Learn How To Organize Your Pantry From A Food Blogger
Happy New Year! It’s 2018 and it’s a great time to organize. My first task was to tackle my “pantry”. Although I dream of a walk-in pantry one day, that’s not my reality at the moment. That being said, my tips and tricks in this post can apply to the smallest and biggest pantries out there. Even if I wasn’t a food blogger, I would still have various flours and sugars on hand. This post will focus on just that, flours and sugars and with the help of Cambro commercial containers, you will be breathing a little easier when you open those pantry doors or cabinets.
During the years between graduate school and photography school, I actually attended design school. Yes, I know, lots of learning was going on during my 20’s and 30’s. During my time at the Rhode Island School of Design I was working as a design consultant with California Closets and enjoyed designing storage solutions for grand walk-ins, reach-ins, garages, crafts rooms and of course pantries. I still love to organize and it’s always an on-going project especially when you have children.
I wanted to provide some basic steps to get your pantry flours and sugars organized. I followed these same steps when designing spaces for California Closets clients as well. Take inventory and assess what is used the most. Measure the space available.
Take an Inventory. Understanding how many items you have and what you use most often helps determine how many containers you need and where to place items. I typically have 5 lb bags of Whole Wheat Flour, Bread Flour and All-purpose Flour. I also have speciality 1 lb bags of coconut, rye and tapioca flours. The specialty flours are not used as often so I choose to keep them in their resealable bags and store them all together in one convenient container. For sugars I always have dark brown and light brown sugar. Additionally, powdered sugar is on hand, but not used as much so I add that bag to the specialized flour container.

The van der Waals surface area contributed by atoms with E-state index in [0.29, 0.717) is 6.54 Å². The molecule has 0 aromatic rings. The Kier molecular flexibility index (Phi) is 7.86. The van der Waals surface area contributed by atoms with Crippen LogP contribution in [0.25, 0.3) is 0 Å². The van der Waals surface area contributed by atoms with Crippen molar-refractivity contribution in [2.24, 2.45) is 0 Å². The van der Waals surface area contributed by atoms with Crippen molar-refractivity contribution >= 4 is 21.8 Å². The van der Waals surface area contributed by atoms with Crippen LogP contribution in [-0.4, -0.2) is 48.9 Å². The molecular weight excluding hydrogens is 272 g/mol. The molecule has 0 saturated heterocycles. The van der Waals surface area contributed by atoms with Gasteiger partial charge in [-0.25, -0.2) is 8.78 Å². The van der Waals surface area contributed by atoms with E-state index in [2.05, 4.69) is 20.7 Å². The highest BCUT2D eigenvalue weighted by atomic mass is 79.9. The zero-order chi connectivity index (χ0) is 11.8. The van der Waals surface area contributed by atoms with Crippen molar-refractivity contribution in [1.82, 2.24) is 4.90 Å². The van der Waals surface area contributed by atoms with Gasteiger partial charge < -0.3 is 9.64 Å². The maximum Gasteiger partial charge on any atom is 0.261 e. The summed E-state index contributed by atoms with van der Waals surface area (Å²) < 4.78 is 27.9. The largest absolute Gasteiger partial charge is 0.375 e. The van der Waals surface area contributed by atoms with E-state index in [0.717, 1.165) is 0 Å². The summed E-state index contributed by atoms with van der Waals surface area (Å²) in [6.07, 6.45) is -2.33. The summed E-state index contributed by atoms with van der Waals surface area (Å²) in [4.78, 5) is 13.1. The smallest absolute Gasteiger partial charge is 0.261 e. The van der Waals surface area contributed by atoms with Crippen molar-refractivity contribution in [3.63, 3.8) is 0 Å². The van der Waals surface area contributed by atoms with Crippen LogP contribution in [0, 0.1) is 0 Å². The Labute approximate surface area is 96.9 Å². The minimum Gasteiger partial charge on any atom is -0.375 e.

Measure. Measuring the available space for your flours and sugars is key. If you have a walk-in pantry you want to measure how deep your shelves are (hopefully 16″ or so) and the height between each shelf. If you have adjustable shelves, that is a bonus. Do the same if you only have a base cabinet or a shelf in a closet. It’s important to know what space you are working with so you can design a functional space. My flour and sugar storage is on a shelf in a closet. The shelf is 16″ deep and there is no shelf above. The containers I choose worked perfectly because I could place 2 containers back to back, placing the less frequently used flour in the back.
Plan and Execute. Now it’s time to put your plan into action. Only focusing on flours and sugars provides a manageable goal compared to taking on your entire kitchen or pantry space. Once you conquer this process you will be set to take on more organizational challenges. I used blue painters tape and a sharpie to label each container. Label before or after filling the containers, don’t leave it to the end since some flours look similar. The containers are key to this whole process. I recommend square, clear containers, with air tight lids. Additionally, lids that can be fully removed is key as it allows you to scoop out the ingredients was ease. Square because it maximizes the space and clear because you can see the ingredients quickly, read the label to confirm and move along with your recipe. All of the containers I used are listed below.
Organizing a pantry can seem daunting, but breaking it down to sections, like only flours and sugars creates a smaller more attainable goal that will set you on a path of success for larger projects.
Find a local restaurant supply store to purchase and see your container options.
Do you have an pantry organizational question? Leave a comment below
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Nicole is a professional photographer, mother to an energetic child, and founder of Make and Taste. She has been a Commercial, Editorial and Lifestyle photographer for 9 years and has been published in various magazines and brand websites. Nicole is passionate about providing her child with meaningful experiences and documenting all of the fun along the way. You can always find her baking with her 5 year old and enjoying a good cup of coffee.